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              • fungirl222 14 hours ago

                3

                140

                That’s amazing! Great photography!

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              • D Presumenothing 1 hour ago

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                11

                Did you know that a polar bear’s skin is actually black and their white fur is just thick, clear strands of hair that reflect light and appear to be white.

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              • James 2 hours ago

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                11

                With a little imagination, it looks like that hole in the ice is shaped as a bear as well.

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              • KyleJ 2 hours ago

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                12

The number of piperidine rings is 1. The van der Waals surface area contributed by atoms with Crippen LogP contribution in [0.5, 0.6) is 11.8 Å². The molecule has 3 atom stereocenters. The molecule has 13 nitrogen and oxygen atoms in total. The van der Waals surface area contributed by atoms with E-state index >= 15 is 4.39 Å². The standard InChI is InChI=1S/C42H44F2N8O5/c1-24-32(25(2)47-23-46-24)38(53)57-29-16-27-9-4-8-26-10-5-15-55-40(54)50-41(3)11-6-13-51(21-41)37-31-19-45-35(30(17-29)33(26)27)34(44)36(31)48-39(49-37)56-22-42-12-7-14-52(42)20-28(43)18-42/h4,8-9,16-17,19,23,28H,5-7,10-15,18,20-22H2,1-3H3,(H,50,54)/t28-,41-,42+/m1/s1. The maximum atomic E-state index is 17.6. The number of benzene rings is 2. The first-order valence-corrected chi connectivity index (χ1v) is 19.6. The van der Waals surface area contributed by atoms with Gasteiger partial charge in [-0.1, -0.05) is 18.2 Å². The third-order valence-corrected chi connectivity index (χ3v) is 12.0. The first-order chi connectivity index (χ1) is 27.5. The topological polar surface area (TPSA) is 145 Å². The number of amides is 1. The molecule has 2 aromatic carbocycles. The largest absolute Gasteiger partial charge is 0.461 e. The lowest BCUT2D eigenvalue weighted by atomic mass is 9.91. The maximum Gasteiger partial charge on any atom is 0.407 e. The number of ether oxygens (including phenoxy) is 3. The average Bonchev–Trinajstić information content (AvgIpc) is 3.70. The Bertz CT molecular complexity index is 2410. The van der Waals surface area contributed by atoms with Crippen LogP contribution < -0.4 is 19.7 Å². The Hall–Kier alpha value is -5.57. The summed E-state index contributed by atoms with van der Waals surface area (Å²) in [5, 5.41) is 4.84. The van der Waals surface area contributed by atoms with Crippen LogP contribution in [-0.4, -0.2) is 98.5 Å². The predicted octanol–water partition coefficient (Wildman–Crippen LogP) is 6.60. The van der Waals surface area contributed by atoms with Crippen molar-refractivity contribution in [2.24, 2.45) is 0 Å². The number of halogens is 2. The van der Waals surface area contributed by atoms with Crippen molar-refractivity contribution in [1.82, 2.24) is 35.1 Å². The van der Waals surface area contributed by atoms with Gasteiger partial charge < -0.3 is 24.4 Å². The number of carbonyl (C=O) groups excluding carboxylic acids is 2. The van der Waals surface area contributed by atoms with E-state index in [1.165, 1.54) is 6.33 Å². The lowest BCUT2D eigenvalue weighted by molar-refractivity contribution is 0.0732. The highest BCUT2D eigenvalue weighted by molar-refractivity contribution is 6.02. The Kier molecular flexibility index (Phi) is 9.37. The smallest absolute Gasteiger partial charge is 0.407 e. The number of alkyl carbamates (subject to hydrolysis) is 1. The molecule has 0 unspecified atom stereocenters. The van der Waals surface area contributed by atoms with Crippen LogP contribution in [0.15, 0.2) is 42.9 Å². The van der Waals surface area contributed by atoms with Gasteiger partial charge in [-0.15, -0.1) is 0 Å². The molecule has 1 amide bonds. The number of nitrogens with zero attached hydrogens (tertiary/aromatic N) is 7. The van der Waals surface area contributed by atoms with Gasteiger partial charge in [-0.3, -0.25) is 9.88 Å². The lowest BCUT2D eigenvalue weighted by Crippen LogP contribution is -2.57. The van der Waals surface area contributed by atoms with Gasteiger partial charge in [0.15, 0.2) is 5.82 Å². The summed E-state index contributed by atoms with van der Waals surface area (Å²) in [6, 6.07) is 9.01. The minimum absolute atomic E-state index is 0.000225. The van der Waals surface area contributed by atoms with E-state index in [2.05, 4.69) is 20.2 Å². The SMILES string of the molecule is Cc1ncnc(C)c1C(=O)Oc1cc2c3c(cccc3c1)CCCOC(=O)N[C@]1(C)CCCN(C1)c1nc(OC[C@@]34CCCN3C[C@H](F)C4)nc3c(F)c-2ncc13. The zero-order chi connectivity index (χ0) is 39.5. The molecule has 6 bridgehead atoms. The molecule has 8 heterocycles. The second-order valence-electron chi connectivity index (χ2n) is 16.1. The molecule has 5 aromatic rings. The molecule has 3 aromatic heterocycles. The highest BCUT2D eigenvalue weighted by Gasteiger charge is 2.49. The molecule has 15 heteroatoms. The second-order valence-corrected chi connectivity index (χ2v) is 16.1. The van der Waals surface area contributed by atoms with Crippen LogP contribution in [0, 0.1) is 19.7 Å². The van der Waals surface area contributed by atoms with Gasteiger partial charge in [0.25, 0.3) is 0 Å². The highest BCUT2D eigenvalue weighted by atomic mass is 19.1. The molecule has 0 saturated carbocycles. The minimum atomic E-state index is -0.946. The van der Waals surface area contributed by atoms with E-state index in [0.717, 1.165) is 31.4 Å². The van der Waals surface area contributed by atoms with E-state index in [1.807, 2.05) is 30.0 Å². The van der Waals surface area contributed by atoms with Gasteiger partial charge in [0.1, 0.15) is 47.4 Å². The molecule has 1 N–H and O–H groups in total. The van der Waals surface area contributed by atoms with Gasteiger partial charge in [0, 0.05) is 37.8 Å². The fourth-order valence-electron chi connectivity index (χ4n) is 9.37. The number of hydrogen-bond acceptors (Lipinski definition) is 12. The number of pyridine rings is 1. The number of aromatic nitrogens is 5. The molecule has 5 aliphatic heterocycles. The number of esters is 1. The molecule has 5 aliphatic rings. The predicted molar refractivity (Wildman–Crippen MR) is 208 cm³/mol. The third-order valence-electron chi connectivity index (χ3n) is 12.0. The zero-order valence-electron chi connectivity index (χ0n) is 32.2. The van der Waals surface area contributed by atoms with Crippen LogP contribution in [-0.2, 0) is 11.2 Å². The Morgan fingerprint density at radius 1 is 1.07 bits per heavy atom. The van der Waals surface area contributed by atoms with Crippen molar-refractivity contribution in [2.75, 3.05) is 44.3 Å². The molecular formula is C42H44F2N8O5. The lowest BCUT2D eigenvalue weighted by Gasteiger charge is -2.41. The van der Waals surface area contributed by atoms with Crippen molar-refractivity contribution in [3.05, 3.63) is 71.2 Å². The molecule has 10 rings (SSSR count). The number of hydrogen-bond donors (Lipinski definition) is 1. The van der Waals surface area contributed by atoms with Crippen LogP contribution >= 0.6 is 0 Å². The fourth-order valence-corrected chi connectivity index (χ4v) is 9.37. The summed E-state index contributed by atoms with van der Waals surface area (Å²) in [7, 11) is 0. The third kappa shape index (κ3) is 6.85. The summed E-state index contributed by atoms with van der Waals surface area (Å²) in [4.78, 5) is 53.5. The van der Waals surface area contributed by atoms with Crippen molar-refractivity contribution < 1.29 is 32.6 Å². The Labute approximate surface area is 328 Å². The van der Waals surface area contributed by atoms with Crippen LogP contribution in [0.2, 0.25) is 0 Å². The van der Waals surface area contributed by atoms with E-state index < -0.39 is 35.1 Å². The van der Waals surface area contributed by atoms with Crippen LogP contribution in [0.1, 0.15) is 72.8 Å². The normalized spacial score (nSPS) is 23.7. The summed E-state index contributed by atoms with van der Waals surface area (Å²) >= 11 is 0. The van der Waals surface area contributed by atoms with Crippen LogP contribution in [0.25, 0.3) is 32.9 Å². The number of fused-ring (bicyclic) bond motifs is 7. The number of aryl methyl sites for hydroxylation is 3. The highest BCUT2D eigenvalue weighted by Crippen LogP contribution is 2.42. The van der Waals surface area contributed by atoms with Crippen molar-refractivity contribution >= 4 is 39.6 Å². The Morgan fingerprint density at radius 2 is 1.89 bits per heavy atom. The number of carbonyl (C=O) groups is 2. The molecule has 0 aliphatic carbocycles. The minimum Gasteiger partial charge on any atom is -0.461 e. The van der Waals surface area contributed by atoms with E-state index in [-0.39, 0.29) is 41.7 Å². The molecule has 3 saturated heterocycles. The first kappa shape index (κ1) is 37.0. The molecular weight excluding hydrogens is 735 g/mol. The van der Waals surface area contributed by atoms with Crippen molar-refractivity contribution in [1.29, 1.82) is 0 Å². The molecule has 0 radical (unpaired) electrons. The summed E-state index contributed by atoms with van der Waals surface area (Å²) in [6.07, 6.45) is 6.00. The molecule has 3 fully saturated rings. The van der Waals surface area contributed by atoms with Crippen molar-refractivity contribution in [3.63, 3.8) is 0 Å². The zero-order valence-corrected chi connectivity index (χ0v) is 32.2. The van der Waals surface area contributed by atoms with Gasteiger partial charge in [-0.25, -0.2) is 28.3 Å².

I would hope he was wearing diapers, I know I would’ve needed them!

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              • Dory Lubliner 4 hours ago

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                7

                This overlay with the text is a stupid idea. It obscures half the photo!

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              • DEBORAH 21 minutes ago

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                Incredible!

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              • pat 19 minutes ago

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                1

                My question to the folks who wrote the article, what is the actual decline in the polar bear population of the past 63 years, year over year?

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              Winners of the National Geographic Photo Contest 2013

              Proof, National Geographic’s online photography experience, has announced the winners of the 2013 National Geographic Photography Contest. A stunning photograph of a polar bear peering up from beneath the melting sea ice on Hudson Bay as more